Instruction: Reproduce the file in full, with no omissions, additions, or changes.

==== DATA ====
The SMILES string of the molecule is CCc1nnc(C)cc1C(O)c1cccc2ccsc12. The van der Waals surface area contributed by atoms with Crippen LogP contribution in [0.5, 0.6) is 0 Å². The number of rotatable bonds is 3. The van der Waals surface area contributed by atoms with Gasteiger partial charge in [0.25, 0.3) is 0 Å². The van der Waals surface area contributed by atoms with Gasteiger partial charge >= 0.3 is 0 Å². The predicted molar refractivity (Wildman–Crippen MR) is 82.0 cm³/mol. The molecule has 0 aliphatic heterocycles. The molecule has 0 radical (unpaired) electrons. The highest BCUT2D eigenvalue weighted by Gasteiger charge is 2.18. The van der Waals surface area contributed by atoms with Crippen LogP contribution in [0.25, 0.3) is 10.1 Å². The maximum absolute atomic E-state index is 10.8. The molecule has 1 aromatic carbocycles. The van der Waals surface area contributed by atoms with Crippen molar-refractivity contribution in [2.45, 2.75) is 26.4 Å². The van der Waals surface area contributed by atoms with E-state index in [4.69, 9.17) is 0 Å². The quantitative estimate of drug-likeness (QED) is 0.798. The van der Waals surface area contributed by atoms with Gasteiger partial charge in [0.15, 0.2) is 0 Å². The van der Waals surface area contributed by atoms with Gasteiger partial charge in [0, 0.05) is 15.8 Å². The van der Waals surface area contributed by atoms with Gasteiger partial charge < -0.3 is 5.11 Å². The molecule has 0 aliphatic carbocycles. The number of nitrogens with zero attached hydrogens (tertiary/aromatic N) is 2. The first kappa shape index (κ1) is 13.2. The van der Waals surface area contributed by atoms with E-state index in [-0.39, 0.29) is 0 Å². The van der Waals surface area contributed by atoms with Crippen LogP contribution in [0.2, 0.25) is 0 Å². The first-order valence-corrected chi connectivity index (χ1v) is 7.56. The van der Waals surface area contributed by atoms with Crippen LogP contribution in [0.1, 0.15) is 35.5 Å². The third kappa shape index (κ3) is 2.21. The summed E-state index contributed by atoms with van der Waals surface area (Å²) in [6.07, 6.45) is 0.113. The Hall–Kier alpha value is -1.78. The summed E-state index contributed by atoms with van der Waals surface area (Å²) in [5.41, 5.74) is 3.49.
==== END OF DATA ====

The SMILES string of the molecule is CCc1nnc(C)cc1C(O)c1cccc2ccsc12. The van der Waals surface area contributed by atoms with Crippen LogP contribution in [0.5, 0.6) is 0 Å². The number of rotatable bonds is 3. The van der Waals surface area contributed by atoms with Gasteiger partial charge in [0.25, 0.3) is 0 Å². The van der Waals surface area contributed by atoms with Gasteiger partial charge >= 0.3 is 0 Å². The predicted molar refractivity (Wildman–Crippen MR) is 82.0 cm³/mol. The molecule has 0 aliphatic heterocycles. The molecule has 0 radical (unpaired) electrons. The highest BCUT2D eigenvalue weighted by Gasteiger charge is 2.18. The van der Waals surface area contributed by atoms with Crippen LogP contribution in [0.25, 0.3) is 10.1 Å². The maximum absolute atomic E-state index is 10.8. The molecule has 1 aromatic carbocycles. The van der Waals surface area contributed by atoms with Crippen molar-refractivity contribution in [2.45, 2.75) is 26.4 Å². The van der Waals surface area contributed by atoms with E-state index in [4.69, 9.17) is 0 Å². The quantitative estimate of drug-likeness (QED) is 0.798. The van der Waals surface area contributed by atoms with Gasteiger partial charge in [0.15, 0.2) is 0 Å². The van der Waals surface area contributed by atoms with Gasteiger partial charge in [0, 0.05) is 15.8 Å². The van der Waals surface area contributed by atoms with Gasteiger partial charge < -0.3 is 5.11 Å². The molecule has 0 aliphatic carbocycles. The number of nitrogens with zero attached hydrogens (tertiary/aromatic N) is 2. The first kappa shape index (κ1) is 13.2. The van der Waals surface area contributed by atoms with E-state index in [-0.39, 0.29) is 0 Å². The van der Waals surface area contributed by atoms with Crippen LogP contribution in [0.2, 0.25) is 0 Å². The first-order valence-corrected chi connectivity index (χ1v) is 7.56. The van der Waals surface area contributed by atoms with Crippen LogP contribution in [0.1, 0.15) is 35.5 Å². The third kappa shape index (κ3) is 2.21. The summed E-state index contributed by atoms with van der Waals surface area (Å²) in [6.07, 6.45) is 0.113. The Hall–Kier alpha value is -1.78. The summed E-state index contributed by atoms with van der Waals surface area (Å²) in [5.41, 5.74) is 3.49.